May 26, 2022
BIOL 333 - Humans and Sex
Units: 3 ; Breadth Area: GE-UDB; Diversity
The genetic, hormonal, and behavioral basis of sexuality in humans from conception to adulthood; developmental and behavioral variation; enhancement and suppression of fertility; genetic screening.
Strongly Recommended Preparation: Upper division status (greater than 60 earned semester units) and completion of lower division Areas B1-B3.
Prerequisites: Completion of GE Areas A1, A2, A3 and B4 with grade C- (CR) or better.
Credit Restrictions: Not for Biology major credit.
Equivalent Quarter Course: BIOL 3065.
Possible Instructional Methods: Entirely On-ground.
Grading: A-F or CR/NC (student choice).
Breadth Area(s) Satisfied: GE-UDB- Upper Division Science Inquiry and Quantitative Reasoning, Overlay - Diversity
Course Typically Offered: Fall & Spring
Student Learning Outcomes - Upon successful completion of this course students will be able to:
- Identify and describe male and female reproductive systems, including the role of genetics and hormones in their development;
- Explain the physiological function of the male and female reproductive systems;
- Explain variation in both developmental and behavioral aspects of human sexuality;
- Describe factors that can affect fertility and the role of genetic screening;
- Describe the process of development from conception to birth.
UD-B. Upper-division Science Inquiry and Quantitative Reasoning Learning Outcomes
Diversity Overlay Learning Outcomes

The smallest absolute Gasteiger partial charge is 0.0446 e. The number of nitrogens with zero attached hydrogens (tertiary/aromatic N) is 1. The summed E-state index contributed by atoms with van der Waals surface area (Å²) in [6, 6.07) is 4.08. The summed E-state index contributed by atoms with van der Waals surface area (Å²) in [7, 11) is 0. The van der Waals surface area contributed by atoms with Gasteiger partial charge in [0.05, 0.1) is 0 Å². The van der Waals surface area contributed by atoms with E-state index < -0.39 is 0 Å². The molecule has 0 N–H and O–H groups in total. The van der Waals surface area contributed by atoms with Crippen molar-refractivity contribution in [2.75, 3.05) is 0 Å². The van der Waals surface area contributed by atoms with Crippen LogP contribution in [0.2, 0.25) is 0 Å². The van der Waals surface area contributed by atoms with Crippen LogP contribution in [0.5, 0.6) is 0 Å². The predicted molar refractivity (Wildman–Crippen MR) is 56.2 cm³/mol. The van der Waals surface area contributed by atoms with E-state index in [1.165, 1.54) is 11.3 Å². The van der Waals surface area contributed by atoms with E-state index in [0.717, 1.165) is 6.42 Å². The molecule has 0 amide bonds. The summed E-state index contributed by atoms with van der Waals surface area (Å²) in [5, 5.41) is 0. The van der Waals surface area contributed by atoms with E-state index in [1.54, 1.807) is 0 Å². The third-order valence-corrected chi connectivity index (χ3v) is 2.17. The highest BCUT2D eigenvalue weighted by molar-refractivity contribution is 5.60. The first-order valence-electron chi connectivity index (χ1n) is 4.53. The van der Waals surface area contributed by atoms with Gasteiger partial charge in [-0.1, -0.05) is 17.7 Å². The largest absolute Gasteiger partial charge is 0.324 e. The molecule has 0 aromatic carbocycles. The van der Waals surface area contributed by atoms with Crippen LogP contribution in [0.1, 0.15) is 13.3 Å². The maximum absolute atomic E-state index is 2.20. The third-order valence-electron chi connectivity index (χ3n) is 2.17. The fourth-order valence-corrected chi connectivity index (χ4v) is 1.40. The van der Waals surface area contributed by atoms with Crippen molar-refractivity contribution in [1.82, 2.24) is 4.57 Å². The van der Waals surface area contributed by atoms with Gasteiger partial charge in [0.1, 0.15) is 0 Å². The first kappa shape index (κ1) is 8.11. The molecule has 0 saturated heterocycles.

- demonstrate advanced and/or focused science or quantitative content knowledge in a specific scientific field, using appropriate vocabulary and referencing appropriate concepts (such as models, uncertainties, hypotheses, theories, and technologies);
- apply advanced quantitative skills (such as statistics, algebraic solutions, interpretation of graphical data) to scientific problems and evaluate scientific claims;
- demonstrate understanding of the nature of science and scientific inquiry and the experimental and empirical methodologies used in science to investigate a scientific question or issue; and
- apply science content knowledge to contemporary scientific issues (e.g., global warming) and technologies (e.g., cloning), where appropriate.
- describe the histories and/or experiences of one or more U. S. cultural groups and the resilience and agency of group members;
- identify structures of oppression and the diverse efforts and strategies used by groups to combat the effects of oppressive structures;
- analyze the intersection of the categories of race and gender as they affect cultural group members’ lived realities and/or as they are embodied in personal and collective identities;
- recognize the way that multiple differences (including, for example, gender, class, sexuality, religion, disability, immigration status, gender expression, color/phenotype, racial mixture, linguistic expression, and/or age) within cultural groups complicate individual and group identities.
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